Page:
Opinion split over Sinn Féin use of 'Londonderry'
In politics, it is very often words that speak louder than actions and the past week in Northern Ireland has proved no exception.
Despite a deep-freeze in relations between unionists and nationalists since Stormont's power-sharing coalition collapsed last year, the phrases 'reaching out' and 'shared space' are never far away from the political conversations that do occur.
On Monday Sinn Féin president Mary-Lou McDonald appeared to break new ground in reaching out to unionists, when she used the word "Londonderry" in a video on social media after a trip to the city to meet Presbyterian minister Rev David Latimer, and members of his church.
Cue a tone of positive surprise from some, while sceptics raised their eyebrows as to possible motives behind the move.
Nevertheless, it is hard to imagine her predecessor Gerry Adams saying the L-word to refer to the city in the north west.
Since taking over as Sinn Féin leader in February, Mary-Lou McDonald has frequently used conciliatory phrases like "new Ireland" and called for "healing" between unionists and nationalists.
To some, it's a stark contrast to the Sinn Féin led for decades by Gerry Adams and Martin McGuinness.
But are others seeing the words and tone coming from the new leader as a step too far?
Former republican prisoner Pádraic Mac Coitir tweeted to that effect, when he wrote "shame on anyone claiming to be a republican" for using the word Londonderry.
Why is the use of Londonderry or Derry so contentious?
The London prefix was added to Derry when the city was granted a Royal Charter by King James I in 1613.
It is very much a political issue with nationalists and republicans using the name Derry, while unionists use the name Londonderry.
During years of contention over the name, it received the name Stroke City from those who felt the row was futile.
There have been several failed attempts by Sinn Féin to get the name officially changed to Derry.
However, Catherine Nelson, a former Sinn Féin MLA who still works as an activist for the party, insisted Mary-Lou McDonald's approach is "nothing new".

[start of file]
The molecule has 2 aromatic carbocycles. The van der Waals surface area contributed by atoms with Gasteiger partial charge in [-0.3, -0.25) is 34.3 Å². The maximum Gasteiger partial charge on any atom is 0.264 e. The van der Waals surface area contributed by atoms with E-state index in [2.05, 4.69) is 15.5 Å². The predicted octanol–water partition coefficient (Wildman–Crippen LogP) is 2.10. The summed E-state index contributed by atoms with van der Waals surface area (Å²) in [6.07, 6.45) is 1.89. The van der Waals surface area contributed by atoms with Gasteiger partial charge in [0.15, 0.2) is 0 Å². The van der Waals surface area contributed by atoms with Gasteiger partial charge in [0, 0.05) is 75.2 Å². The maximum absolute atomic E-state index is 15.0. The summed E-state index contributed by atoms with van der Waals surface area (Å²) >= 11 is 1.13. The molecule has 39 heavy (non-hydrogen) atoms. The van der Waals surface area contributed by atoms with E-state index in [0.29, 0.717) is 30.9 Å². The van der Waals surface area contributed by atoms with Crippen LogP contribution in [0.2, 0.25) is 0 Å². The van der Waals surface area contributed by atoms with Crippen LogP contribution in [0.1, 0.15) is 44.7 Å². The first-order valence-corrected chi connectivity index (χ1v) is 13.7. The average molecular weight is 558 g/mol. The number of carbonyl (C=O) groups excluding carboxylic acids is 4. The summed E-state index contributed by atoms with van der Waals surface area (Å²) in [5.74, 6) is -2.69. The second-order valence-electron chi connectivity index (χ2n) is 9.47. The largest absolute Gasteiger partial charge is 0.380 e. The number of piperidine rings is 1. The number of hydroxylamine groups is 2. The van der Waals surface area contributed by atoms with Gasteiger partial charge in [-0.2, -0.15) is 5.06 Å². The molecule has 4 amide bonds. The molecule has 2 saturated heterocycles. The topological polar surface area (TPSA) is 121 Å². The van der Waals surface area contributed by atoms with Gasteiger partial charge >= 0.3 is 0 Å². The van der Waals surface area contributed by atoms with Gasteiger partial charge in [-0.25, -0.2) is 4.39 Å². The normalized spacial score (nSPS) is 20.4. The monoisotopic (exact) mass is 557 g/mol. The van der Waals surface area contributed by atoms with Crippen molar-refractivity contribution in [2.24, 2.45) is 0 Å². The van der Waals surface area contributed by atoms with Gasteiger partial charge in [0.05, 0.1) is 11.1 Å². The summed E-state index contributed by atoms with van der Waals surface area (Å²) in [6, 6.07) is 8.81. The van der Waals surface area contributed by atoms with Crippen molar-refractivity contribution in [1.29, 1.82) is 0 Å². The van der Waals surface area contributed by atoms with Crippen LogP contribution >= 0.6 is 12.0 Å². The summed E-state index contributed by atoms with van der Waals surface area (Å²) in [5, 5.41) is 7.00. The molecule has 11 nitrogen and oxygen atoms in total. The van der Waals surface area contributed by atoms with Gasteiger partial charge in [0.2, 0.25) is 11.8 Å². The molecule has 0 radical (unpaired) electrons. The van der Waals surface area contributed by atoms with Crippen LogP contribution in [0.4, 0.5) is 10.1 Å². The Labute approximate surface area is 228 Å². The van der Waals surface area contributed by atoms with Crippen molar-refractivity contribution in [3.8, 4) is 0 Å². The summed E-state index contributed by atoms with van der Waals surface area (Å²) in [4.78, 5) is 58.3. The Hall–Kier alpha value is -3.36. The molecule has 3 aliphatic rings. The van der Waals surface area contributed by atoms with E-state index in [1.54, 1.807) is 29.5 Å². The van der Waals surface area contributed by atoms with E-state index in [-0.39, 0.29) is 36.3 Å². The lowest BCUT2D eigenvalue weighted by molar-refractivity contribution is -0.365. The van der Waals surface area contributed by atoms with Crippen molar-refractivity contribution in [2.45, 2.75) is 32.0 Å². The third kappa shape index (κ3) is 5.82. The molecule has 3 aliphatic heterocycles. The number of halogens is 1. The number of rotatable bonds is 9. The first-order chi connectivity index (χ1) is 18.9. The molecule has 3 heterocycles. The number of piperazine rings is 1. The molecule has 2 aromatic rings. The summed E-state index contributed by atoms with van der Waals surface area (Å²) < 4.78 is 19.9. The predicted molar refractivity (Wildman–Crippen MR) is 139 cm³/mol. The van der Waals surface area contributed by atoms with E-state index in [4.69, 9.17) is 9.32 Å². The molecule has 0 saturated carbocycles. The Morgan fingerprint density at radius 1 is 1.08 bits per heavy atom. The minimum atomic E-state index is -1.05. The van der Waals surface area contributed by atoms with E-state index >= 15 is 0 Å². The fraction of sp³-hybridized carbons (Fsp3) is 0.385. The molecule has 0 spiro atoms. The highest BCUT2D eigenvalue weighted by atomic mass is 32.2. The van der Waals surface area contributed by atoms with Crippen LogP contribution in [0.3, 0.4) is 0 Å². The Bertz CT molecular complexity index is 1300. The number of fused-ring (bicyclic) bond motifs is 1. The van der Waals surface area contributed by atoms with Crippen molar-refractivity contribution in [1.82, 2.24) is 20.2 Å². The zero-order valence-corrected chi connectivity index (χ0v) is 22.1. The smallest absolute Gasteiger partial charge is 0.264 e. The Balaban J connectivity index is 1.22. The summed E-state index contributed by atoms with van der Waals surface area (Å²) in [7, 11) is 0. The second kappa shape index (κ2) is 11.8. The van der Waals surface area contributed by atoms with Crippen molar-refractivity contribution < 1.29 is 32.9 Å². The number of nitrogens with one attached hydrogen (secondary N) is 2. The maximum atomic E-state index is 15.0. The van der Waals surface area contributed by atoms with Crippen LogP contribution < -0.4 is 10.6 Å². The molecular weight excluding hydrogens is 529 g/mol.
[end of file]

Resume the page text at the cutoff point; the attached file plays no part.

She gave the example of the late former deputy first minister Martin McGuinness shaking hands with the Queen in 2012.
"I also said 'Northern Ireland' once in an interview and the journalist was taken aback, but it doesn't make me any less republican to say it," she added.
"How do we make unionists feel welcome if we don't use some of the language that makes them feel comfortable?"
Ms Nelson also pointed to last week's Irish Senate by-election, where Sinn Féin said it would back Ian Marshall, a unionist former president of the Ulster Farmers' Union, as proof that her party had "outstretched themselves" to make unionists feel comfortable.
"If we're going to engage in unionist outreach, and I believe a united Ireland is a very real prospect, it has to encompass unionists," she said.
The DUP MP Gregory Campbell did not seem to buy that idea, and on Facebook said he thought Sinn Féin was pursuing a "charm offensive".
His view was backed by the former DUP MLA Nelson McCausland, who told the BBC's Talkback programme he believed Mary-Lou McDonald was "disingenuous" and there was "a lack of sincerity about this talk of unionist reconciliation and engagement".
But Wallace Thompson, a founding member of the DUP and former special adviser to Nigel Dodds, told BBC News NI he was "pleased" with Ms McDonald's words.
"People can attribute all sorts of motives to these things and they can be sceptical and suspicious, but from a personal point of view I welcomed it - it sent out the right sort of signals," he said.
He encouraged unionists to take Sinn Féin's words at face value and view them as genuine.
"If they're not genuine, that will manifest itself in due course," he added.
"But in 2007, Ian Paisley and Martin McGuinness took each other at face value, the two parties under the leadership of those two took each other at face value and relationships were being built.
"We have to pick up those little gestures because the alternative is to shrug your shoulders and go back into your trench, where does that leave you then?"
Mr Thompson said he understood concerns other unionists had around trusting republicans, but that if words and gestures were not appreciated and reciprocated, Northern Ireland would only move backwards.
"Unionists can't become nationalists overnight and nationalists can't become unionists overnight, but that's not the point. It's about trying to genuinely just understand each other."
A Sinn Féin spokesperson said Martin McGuinness also said Londonderry many times, including when he introduced the Rev David Latimer at the Sinn Féin Ard Fhéis (conference) in Belfast in 2012.
When it comes to the smiles and snubs, the handshakes or the words - there are plenty of gestures that have been viewed as potential game-changing political moments in Northern Ireland.
But there may need to be many more gestures from both sides if there's to be any chance of rebuilding trust and understanding at Stormont - a scenario that seems further away than ever right now.